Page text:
Investigators were still trying to determine how it found its way into the office of Father Mike Cooper and to verify whether it is an authentic Rembrandt. Cooper referred questions to Whitmore.

The sketch titled "The Judgment" was recovered after authorities received a tip Monday evening that someone had seen the artwork on church property.

Deputies went to the property and recovered the drawing, which was positively identified by its owners, the Linearis Institute, Whitmore said.

No one has been arrested in connection with the theft, he said.

"We have the Rembrandt at the station evidence lockup...we are now seeking to authenticate it is a Rembrandt with other sources," he said.

Whitmore said detectives still plan to release a sketch and images of a person involved in the "well-thought-out, well-executed theft."

The 11-inch-by-6-inch quill pen and ink work dating to about 1655 was part of an exhibition staged by the Linearis Institute. Officials at the institute have not returned telephone calls.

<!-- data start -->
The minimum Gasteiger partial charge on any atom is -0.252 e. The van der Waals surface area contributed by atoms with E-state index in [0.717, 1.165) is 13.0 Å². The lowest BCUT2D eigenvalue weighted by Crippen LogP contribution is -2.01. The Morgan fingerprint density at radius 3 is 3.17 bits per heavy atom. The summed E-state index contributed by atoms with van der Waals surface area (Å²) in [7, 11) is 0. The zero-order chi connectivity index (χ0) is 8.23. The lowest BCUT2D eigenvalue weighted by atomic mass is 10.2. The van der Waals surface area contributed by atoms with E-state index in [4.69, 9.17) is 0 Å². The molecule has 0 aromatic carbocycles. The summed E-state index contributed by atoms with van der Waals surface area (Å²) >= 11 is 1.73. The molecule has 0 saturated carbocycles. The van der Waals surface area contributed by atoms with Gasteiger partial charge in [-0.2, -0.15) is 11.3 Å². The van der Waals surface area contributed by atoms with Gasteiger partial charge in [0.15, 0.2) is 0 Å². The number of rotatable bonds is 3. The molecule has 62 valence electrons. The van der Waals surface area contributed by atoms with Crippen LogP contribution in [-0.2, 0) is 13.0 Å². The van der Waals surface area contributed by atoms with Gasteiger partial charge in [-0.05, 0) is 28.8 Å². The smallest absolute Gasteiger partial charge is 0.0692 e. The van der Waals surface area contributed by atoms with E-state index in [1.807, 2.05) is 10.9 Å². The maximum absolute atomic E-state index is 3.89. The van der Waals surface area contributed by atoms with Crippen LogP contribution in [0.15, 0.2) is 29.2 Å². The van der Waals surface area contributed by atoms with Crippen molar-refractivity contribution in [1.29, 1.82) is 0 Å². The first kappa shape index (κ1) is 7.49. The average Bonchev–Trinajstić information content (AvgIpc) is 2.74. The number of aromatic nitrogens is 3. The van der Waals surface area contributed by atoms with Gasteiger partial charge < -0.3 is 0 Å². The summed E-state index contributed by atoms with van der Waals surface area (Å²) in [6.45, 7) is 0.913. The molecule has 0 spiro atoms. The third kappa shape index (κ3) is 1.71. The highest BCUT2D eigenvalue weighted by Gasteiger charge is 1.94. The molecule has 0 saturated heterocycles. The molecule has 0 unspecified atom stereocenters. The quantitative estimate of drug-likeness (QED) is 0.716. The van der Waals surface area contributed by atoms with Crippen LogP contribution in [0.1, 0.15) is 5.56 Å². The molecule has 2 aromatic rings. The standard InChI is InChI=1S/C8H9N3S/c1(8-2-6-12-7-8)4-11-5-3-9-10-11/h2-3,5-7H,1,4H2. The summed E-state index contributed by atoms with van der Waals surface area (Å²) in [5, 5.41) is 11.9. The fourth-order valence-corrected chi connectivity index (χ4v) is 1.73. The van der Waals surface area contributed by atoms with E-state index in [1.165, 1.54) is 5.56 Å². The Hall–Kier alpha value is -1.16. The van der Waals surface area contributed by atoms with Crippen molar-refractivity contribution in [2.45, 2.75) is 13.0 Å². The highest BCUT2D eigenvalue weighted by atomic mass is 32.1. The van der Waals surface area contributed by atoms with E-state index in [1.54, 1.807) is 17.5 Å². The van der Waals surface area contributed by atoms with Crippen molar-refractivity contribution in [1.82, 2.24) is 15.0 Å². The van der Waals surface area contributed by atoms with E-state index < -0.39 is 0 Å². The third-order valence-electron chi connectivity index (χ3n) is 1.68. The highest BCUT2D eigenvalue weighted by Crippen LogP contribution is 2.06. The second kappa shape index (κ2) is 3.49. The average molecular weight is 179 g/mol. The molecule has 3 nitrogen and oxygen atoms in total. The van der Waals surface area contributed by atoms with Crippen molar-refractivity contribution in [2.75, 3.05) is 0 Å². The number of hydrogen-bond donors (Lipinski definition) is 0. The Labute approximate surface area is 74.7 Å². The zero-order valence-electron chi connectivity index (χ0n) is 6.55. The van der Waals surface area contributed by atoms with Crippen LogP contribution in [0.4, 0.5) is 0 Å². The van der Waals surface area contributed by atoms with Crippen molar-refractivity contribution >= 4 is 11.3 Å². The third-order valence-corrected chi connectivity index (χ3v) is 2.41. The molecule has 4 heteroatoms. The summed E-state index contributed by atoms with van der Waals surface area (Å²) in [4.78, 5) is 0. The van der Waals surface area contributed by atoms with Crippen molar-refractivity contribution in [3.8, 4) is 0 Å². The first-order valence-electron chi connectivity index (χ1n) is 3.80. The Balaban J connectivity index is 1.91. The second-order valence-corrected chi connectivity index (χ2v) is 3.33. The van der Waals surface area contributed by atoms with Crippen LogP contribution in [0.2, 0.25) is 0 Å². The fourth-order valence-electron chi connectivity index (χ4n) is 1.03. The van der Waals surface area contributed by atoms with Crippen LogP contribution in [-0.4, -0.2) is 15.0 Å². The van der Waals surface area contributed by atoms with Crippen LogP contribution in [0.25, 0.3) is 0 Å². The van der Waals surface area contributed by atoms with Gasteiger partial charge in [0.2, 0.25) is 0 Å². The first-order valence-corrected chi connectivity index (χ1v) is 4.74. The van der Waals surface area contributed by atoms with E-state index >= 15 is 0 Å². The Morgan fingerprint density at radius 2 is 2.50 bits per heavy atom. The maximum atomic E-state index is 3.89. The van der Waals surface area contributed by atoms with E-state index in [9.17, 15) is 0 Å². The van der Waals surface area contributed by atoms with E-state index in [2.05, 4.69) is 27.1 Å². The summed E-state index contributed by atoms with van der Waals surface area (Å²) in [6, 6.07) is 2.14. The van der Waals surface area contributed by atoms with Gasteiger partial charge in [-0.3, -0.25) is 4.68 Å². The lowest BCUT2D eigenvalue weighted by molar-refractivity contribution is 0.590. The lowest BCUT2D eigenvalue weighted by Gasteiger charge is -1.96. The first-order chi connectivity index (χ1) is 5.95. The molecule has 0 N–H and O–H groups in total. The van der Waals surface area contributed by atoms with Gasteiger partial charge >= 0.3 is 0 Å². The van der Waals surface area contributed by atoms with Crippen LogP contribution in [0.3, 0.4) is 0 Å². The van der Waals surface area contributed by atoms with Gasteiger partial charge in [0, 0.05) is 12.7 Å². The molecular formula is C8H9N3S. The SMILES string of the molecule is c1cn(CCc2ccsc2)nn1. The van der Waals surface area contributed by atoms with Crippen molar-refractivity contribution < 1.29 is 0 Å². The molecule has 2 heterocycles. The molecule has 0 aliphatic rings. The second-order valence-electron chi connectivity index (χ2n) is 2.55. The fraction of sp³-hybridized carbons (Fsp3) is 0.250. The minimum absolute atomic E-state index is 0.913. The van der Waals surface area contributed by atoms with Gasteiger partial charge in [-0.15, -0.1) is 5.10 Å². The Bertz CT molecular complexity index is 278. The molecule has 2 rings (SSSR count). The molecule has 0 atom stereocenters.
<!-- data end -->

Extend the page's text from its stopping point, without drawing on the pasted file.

It was stolen Saturday between 9:20 p.m. and 9:35 p.m. when a curator told investigators he was distracted by a guest.

"When the curator turned back to the Rembrandt, it was gone," Whitmore said.

Art experts said works by Rembrandt are some of the most popular targets for art thieves, second only to those by Picasso, because of the artist’s name recognition and the value of the pieces.

Anthony Amore, chief investigator at the Isabella Stewart Gardner Museum in Boston and co-author of a book called "Stealing Rembrandts," said there have been 81 documented thefts of the artist’s work in the past 100 years.

One of those took place at the Gardner museum, where in 1990 a pair of thieves posing as police officers gained entry to the museum and stole 13 works of art, including three Rembrandts. The crime remains unsolved.

In the majority of cases, stolen Rembrandts have been recovered, either when thieves were caught or returned the items, sometimes in an attempt to claim reward money after they were unable to sell them.

Thieves find famous artworks extremely difficult to sell because of their high profiles and the publicity generated by such thefts, he said.

"I’d be shocked if the person who stole this piece had any idea how to fence it," Amore said.

There are about 700 surviving drawings that experts agree to be Rembrandt’s work, said Amore’s co-author, Tom Mashberg.

Stolen Art Watch, Rembrandt's Judgement Recovered

Authorities Recover Stolen Rembrandt Worth $250G